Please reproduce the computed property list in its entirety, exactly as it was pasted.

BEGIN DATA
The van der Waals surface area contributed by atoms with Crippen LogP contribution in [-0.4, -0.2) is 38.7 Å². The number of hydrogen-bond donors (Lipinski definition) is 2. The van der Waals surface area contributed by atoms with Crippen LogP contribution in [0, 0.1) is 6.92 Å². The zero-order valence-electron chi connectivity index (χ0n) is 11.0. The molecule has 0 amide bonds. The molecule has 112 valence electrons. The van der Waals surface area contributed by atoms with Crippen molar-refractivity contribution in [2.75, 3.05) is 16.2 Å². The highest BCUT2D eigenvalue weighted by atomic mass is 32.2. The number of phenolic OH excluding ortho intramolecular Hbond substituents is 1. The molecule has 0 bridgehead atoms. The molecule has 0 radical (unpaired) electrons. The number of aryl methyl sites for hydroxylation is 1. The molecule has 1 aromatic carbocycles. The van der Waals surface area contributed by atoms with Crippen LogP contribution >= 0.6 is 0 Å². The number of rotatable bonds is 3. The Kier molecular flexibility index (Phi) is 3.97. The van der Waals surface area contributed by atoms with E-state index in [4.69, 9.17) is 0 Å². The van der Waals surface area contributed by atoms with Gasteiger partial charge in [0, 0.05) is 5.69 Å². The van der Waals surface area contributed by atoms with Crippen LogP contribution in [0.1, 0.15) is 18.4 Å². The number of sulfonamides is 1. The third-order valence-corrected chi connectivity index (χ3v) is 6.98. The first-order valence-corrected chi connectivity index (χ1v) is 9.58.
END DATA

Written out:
The van der Waals surface area contributed by atoms with Crippen LogP contribution in [-0.4, -0.2) is 38.7 Å². The number of hydrogen-bond donors (Lipinski definition) is 2. The van der Waals surface area contributed by atoms with Crippen LogP contribution in [0, 0.1) is 6.92 Å². The zero-order valence-electron chi connectivity index (χ0n) is 11.0. The molecule has 0 amide bonds. The molecule has 112 valence electrons. The van der Waals surface area contributed by atoms with Crippen molar-refractivity contribution in [2.75, 3.05) is 16.2 Å². The highest BCUT2D eigenvalue weighted by atomic mass is 32.2. The number of phenolic OH excluding ortho intramolecular Hbond substituents is 1. The molecule has 0 bridgehead atoms. The molecule has 0 radical (unpaired) electrons. The number of aryl methyl sites for hydroxylation is 1. The molecule has 1 aromatic carbocycles. The van der Waals surface area contributed by atoms with Crippen LogP contribution >= 0.6 is 0 Å². The number of rotatable bonds is 3. The Kier molecular flexibility index (Phi) is 3.97. The van der Waals surface area contributed by atoms with E-state index in [4.69, 9.17) is 0 Å². The van der Waals surface area contributed by atoms with Gasteiger partial charge in [0, 0.05) is 5.69 Å². The van der Waals surface area contributed by atoms with Crippen LogP contribution in [0.1, 0.15) is 18.4 Å². The number of sulfonamides is 1. The third-order valence-corrected chi connectivity index (χ3v) is 6.98. The first-order valence-corrected chi connectivity index (χ1v) is 9.58.